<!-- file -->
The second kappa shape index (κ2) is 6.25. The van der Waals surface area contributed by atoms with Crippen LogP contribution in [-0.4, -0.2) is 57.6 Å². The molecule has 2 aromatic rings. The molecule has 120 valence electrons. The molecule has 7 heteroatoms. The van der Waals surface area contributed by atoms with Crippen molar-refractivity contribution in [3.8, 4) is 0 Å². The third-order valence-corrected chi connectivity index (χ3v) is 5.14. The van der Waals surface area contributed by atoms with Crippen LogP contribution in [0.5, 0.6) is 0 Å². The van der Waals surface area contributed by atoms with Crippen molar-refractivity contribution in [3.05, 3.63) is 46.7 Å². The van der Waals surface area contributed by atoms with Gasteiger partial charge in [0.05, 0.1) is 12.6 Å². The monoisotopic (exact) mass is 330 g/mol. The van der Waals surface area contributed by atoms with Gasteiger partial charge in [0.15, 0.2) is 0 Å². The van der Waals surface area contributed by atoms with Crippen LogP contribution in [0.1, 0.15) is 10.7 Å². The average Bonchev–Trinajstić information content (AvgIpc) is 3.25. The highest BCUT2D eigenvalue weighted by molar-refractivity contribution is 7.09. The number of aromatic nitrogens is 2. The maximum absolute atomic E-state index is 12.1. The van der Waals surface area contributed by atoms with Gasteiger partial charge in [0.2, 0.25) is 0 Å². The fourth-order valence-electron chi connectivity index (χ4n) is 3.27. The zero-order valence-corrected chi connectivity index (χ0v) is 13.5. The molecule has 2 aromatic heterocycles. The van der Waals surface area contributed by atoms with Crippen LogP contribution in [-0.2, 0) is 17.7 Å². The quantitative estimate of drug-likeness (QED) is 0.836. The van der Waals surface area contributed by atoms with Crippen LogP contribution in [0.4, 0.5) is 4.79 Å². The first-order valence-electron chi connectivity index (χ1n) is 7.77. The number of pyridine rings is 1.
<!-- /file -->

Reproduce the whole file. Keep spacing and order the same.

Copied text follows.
The second kappa shape index (κ2) is 6.25. The van der Waals surface area contributed by atoms with Crippen LogP contribution in [-0.4, -0.2) is 57.6 Å². The molecule has 2 aromatic rings. The molecule has 120 valence electrons. The molecule has 7 heteroatoms. The van der Waals surface area contributed by atoms with Crippen molar-refractivity contribution in [3.8, 4) is 0 Å². The third-order valence-corrected chi connectivity index (χ3v) is 5.14. The van der Waals surface area contributed by atoms with Crippen LogP contribution in [0.5, 0.6) is 0 Å². The van der Waals surface area contributed by atoms with Crippen molar-refractivity contribution in [3.05, 3.63) is 46.7 Å². The van der Waals surface area contributed by atoms with Gasteiger partial charge in [0.05, 0.1) is 12.6 Å². The monoisotopic (exact) mass is 330 g/mol. The van der Waals surface area contributed by atoms with Gasteiger partial charge in [0.15, 0.2) is 0 Å². The van der Waals surface area contributed by atoms with Crippen LogP contribution in [0.1, 0.15) is 10.7 Å². The average Bonchev–Trinajstić information content (AvgIpc) is 3.25. The highest BCUT2D eigenvalue weighted by molar-refractivity contribution is 7.09. The number of aromatic nitrogens is 2. The maximum absolute atomic E-state index is 12.1. The van der Waals surface area contributed by atoms with Gasteiger partial charge in [0.2, 0.25) is 0 Å². The fourth-order valence-electron chi connectivity index (χ4n) is 3.27. The zero-order valence-corrected chi connectivity index (χ0v) is 13.5. The molecule has 2 aromatic heterocycles. The van der Waals surface area contributed by atoms with Crippen LogP contribution in [-0.2, 0) is 17.7 Å². The quantitative estimate of drug-likeness (QED) is 0.836. The van der Waals surface area contributed by atoms with Crippen LogP contribution in [0.4, 0.5) is 4.79 Å². The first-order valence-electron chi connectivity index (χ1n) is 7.77. The number of pyridine rings is 1.